Taxes for Penticton businesses will continue to drop

Taxes for businesses in Penticton will continue to drop next year compared to residential.

Taxes for businesses in Penticton will continue to drop next year compared to residential.

On March 21, city council voted to continue with the strategy they adopted in 2015 to reduce the business tax rate multiplier to 1.5, over a four-year period. For 2016, that multiplier will be reduced to 1.58 from 1.625 in 2015.

What this means for the residential taxpayer is that a larger portion of the city’s annual tax requirement falls on their shoulders—in 2015 that amounted to about $7 for each household. The objective of the change, according to Colin Fisher, the city’s chief financial officer, was to make Penticton one of the most competitive and cost-effective municipalities to operate a commercial business.

Fisher’s report to council showed Penticton in about the middle of the pack when compared to other communities with similar promotions of businesses on the assessment roll. Osoyoos was the next lowest community with a 1.6 multiplier, and Port Alberni the next highest. at 1.634. Vernon had a 2.74 multiplier in 2015.

Though the plan to reduce the business multiplier was only introduced in January 2015, Coun. Judi Sentes advocated to put the program on hold this year.

“There was a lot of discussion whether this multiplier should be dropped that low and it was a very narrow margin of council that said let’s give it a try,” said Sentes, noting that at that time they also discussed revisiting the decision.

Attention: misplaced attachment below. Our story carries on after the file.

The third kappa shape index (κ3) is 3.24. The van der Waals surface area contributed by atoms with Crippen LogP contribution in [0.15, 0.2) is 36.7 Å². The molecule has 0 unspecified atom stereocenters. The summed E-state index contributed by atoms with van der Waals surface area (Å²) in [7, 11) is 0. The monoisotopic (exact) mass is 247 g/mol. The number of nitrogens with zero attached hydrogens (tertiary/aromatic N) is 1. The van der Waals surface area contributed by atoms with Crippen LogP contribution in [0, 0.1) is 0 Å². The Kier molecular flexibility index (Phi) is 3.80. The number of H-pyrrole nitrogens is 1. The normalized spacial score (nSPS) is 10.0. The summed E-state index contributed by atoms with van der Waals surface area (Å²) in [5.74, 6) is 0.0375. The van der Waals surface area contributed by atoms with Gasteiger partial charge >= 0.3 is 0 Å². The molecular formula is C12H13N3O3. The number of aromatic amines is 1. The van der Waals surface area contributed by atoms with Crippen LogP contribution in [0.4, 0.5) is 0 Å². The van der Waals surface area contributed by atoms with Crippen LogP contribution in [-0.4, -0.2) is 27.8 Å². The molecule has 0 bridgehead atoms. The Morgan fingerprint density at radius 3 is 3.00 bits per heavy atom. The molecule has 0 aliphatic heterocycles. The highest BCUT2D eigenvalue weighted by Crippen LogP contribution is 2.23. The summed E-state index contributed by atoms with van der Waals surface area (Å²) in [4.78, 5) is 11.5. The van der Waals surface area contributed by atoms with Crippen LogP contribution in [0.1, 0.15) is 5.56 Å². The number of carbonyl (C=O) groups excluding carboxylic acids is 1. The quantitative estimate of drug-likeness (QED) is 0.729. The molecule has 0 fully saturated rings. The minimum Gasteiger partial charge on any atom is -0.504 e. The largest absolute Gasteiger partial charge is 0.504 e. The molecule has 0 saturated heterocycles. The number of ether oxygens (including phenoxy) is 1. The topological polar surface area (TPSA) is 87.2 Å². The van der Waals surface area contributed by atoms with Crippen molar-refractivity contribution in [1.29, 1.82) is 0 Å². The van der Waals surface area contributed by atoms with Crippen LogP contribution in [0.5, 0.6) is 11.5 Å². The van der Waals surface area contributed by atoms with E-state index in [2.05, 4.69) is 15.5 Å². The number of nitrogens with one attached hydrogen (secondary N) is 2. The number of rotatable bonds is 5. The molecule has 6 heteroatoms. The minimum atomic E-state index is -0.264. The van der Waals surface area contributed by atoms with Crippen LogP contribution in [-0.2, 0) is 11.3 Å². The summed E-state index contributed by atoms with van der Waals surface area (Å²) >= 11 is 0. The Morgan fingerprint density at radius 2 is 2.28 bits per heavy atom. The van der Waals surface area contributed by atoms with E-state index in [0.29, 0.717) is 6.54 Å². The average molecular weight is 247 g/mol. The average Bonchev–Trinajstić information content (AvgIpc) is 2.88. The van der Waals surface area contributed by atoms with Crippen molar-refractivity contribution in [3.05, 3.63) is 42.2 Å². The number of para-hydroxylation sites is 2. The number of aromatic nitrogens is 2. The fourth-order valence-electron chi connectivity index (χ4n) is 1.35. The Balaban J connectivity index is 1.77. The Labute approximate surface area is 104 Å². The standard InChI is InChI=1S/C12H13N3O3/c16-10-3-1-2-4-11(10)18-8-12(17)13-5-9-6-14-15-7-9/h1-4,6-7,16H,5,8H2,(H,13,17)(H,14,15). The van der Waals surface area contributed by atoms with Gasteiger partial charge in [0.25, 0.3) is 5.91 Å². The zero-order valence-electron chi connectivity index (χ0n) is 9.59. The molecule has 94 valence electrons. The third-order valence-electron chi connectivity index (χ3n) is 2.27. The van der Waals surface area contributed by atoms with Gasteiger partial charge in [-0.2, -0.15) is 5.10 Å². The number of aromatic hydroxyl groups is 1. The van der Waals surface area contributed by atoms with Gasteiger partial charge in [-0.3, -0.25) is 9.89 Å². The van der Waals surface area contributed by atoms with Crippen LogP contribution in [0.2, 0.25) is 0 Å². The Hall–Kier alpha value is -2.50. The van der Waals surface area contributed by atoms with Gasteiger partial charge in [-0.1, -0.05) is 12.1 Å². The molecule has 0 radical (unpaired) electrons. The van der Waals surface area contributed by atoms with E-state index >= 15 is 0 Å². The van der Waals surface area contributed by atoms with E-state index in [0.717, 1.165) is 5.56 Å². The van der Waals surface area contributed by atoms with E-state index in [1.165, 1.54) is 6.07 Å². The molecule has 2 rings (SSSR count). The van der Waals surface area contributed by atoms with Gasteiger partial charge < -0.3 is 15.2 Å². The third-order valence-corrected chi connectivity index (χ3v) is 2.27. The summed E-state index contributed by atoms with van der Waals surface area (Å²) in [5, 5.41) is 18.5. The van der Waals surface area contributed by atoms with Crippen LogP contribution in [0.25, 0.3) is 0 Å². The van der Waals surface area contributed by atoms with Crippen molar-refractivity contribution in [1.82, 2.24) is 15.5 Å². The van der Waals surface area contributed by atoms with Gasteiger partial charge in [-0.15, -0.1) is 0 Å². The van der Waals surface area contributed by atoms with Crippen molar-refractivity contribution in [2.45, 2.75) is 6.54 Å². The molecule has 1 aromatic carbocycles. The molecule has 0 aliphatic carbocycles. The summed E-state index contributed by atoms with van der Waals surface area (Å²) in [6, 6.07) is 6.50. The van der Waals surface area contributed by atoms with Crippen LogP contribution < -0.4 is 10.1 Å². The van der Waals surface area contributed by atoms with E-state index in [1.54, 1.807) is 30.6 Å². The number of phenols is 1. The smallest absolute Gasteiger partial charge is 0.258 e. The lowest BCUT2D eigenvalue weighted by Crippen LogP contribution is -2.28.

“I am wondering if we can’t hold class six, business and other … just sort of hold that for a year, rather than the aggressive four-year plan to drop it all the way to 1.5,” said Sentes.

Sentes received support for her motion from Mayor Andrew Jakubeit, but other councillors preferred to keep on with the strategy.

“We made a plan a year-and-a-half ago, and I think we should do that,” said Coun. Andre Martin. “It is important to do what we can to help these businesses in terms of the tax rate.”

Martin also pointed out the businesses also employ all of the other taxpayers.

“I see this as the least we can do. If would like to see a tax free zone for businesses. That would be an enticement to get people here,” said Martin.

Sentes’ motion was defeated 6-2. A second motion to accept the staff recommendation to continue reducing the multiplier and move other multipliers in incremental steps between 2016 and 2018 to the average for the same tax classes in comparable communities passed 6-2, with Sentes and Jakubeit opposed.